Parents will come to us, absolutely terrified and say, “My spouse (or co-parent) is threatening to take my kids.” That threat is very seldom one that can really be carried out.
The state of Colorado wants both parents to be involved in their children’s lives. You may have concerns about custody of your children and how much time you will have with them after a split with the other parent. If you are dealing with a paternity issue, you may be worried about your rights as a father. You need to work with a law firm that knows Colorado family law inside and out.
At Hogan Omidi, PC, we wrote the book on Colorado family law. We know exactly what the laws on child custody say and we will help you protect your parental rights. Our lawyers not only prepare every case for trial but are also excellent negotiators. In many cases, we are able to find a reasonable solution that you and your spouse or co-parent can live with and that will allow your children to thrive.
From Halleh’s interview for the Masters of Family Law series on ReelLawyers.com
In The Best Interests Of The Child
All court decisions regarding children are made “in the best interests of the child.” However not all parents have the ability to distinguish their own best interests from the best interests of their child. Absent certain extreme circumstances, it is in the best interests of a child to have time with each parent and to have good relationships with both parents. This remains true even if the parents do not like each other enough to stay together.
Colorado statutes no longer refer to child custody and visitation. Courts allocate two categories of parental rights and responsibilities – parenting time and decision-making responsibilities. It is frequently in the child’s best interests for each parent to share in these important rights and responsibilities, even if that may not be what the parent prefers.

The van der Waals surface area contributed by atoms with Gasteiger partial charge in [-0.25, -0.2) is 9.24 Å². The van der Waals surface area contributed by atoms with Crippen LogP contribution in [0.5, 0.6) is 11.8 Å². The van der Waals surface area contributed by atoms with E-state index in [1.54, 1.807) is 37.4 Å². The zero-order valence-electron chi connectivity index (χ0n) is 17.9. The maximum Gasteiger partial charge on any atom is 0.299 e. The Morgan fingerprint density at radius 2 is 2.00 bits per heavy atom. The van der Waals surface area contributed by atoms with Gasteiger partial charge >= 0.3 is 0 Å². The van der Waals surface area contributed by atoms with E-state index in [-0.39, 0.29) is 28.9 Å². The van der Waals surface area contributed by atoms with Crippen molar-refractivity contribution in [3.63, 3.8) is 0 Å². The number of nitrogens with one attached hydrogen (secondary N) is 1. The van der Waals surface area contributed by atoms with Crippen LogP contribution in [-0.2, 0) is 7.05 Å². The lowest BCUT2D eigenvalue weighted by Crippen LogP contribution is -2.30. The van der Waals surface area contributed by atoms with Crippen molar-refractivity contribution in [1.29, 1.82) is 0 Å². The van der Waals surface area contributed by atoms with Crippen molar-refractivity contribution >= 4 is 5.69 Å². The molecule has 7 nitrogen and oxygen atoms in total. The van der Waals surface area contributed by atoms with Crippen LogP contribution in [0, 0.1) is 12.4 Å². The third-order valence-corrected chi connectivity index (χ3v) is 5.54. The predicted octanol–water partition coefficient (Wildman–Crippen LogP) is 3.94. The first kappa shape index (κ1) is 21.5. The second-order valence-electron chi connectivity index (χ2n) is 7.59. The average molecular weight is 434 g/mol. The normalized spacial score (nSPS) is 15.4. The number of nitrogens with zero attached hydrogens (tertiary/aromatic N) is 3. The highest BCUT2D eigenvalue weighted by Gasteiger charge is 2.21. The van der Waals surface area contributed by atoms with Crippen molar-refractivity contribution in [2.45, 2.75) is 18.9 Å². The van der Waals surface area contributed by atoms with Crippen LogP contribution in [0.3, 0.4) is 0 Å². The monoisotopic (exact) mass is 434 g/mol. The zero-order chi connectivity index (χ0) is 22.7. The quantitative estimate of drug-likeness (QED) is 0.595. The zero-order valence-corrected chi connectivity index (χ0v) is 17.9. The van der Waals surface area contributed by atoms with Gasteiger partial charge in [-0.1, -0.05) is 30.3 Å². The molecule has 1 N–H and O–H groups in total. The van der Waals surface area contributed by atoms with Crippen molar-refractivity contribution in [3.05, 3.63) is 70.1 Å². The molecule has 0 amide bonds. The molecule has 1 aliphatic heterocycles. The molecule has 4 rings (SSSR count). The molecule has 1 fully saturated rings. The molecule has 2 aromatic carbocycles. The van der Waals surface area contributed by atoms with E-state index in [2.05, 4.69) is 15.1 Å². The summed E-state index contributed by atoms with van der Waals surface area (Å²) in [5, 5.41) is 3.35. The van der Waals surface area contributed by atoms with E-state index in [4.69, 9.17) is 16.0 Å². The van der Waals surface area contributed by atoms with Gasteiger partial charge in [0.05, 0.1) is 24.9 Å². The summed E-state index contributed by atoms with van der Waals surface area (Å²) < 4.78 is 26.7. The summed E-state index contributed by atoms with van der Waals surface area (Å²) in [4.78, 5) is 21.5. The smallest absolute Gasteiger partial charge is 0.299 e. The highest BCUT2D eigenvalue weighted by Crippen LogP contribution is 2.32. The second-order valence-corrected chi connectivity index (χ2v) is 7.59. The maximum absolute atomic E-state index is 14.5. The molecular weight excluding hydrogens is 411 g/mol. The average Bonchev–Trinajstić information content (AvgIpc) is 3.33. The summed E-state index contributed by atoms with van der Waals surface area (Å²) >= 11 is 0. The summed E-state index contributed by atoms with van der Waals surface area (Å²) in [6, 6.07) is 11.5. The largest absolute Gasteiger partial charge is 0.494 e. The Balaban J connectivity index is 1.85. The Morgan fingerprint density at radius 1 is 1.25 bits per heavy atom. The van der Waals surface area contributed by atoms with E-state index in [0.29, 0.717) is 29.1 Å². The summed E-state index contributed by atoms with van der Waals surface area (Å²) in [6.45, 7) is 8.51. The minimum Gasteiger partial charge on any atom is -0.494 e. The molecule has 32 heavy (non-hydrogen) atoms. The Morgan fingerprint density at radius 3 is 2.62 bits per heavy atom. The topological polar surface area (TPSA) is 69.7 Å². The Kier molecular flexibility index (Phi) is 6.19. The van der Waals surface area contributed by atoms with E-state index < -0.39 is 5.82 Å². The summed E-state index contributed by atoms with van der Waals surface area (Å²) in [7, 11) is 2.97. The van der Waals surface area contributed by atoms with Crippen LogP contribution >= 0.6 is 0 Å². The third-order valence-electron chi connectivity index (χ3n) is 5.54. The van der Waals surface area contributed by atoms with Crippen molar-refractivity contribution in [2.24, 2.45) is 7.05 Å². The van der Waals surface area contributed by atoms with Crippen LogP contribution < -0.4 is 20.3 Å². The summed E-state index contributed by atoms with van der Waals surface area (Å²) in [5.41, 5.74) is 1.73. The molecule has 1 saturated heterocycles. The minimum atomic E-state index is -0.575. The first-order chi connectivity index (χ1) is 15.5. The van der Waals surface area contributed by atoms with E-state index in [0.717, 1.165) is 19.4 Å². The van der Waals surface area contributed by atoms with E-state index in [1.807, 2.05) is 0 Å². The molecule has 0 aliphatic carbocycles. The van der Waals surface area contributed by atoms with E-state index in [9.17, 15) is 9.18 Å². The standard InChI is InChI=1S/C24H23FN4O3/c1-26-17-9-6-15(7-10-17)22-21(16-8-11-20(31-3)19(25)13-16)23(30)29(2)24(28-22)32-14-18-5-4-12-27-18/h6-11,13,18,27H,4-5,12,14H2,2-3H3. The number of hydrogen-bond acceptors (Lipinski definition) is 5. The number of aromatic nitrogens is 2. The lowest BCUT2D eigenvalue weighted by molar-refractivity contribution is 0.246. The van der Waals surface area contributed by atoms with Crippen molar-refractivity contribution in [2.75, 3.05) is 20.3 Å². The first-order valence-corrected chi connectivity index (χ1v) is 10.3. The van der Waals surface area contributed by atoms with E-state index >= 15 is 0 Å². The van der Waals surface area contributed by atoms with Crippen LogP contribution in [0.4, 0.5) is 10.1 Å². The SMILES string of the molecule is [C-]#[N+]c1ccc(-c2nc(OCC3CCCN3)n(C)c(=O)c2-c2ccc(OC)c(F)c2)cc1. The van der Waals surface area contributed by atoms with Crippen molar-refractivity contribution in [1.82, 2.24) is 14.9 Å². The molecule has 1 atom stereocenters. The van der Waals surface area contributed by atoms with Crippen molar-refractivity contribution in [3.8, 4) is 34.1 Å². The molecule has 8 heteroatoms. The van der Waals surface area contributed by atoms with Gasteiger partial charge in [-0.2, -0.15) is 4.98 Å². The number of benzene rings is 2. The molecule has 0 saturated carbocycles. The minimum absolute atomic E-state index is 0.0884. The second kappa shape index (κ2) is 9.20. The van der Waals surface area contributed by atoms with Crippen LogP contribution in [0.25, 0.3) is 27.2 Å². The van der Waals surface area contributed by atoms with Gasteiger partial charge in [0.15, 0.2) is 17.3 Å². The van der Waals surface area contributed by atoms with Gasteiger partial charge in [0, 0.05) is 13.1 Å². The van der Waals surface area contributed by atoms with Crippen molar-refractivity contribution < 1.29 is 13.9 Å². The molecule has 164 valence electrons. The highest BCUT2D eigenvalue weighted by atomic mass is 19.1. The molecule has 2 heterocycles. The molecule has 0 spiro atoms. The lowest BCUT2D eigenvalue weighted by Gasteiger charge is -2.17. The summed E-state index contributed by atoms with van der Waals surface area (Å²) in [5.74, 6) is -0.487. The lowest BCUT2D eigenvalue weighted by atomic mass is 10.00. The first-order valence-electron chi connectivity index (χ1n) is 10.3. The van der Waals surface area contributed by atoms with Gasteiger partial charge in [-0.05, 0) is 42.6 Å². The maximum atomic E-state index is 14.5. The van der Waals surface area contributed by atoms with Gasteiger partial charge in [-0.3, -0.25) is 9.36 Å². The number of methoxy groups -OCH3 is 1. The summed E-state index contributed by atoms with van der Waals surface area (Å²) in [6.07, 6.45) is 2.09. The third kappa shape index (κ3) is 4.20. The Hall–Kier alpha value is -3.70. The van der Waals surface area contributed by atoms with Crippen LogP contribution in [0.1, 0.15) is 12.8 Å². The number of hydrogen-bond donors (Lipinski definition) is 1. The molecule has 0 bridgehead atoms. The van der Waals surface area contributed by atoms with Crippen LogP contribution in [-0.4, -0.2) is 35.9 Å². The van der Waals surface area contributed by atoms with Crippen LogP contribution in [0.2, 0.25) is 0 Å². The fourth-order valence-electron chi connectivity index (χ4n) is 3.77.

In some difficult cases there really are serious reasons for concern about a parent’s suitability to care for their child or share in decision making responsibilities. In those cases, agreements on the issues are seldom reached. In those instances we may recommend the involvement of an expert evaluator to assess the abilities of each parent and the needs of the child to obtain a clearer picture of the child’s best interests.
In-Home Study And Psychological Evaluation
In order to determine what arrangements will be in the best interests of a child, the court may require that an investigation be conducted. Here, a professional may be interested in determining the safety of a house and whether it provides a healthy environment for a child. They may want to know if you smoke, drink, own firearms, have a spouse or romantic partner, etc. In general, the study seeks to determine whether anything could pose a threat to the child in question in either home and assess the nature of the bond between the child and each party.
In addition to such a study, the court may ask a psychologist to evaluate a child and/or the parents. The evaluator does not, however, ask a child to choose between the parents.
We have helped hundreds of parents in Denver and throughout the state find the parenting plan that works best for them. This experience helps us identify what does and does not work well and apply it to your circumstances. If you and your spouse or co-parent are unable to come to an agreement, we are experienced trial attorneys and will aggressively enforce your parental rights in court.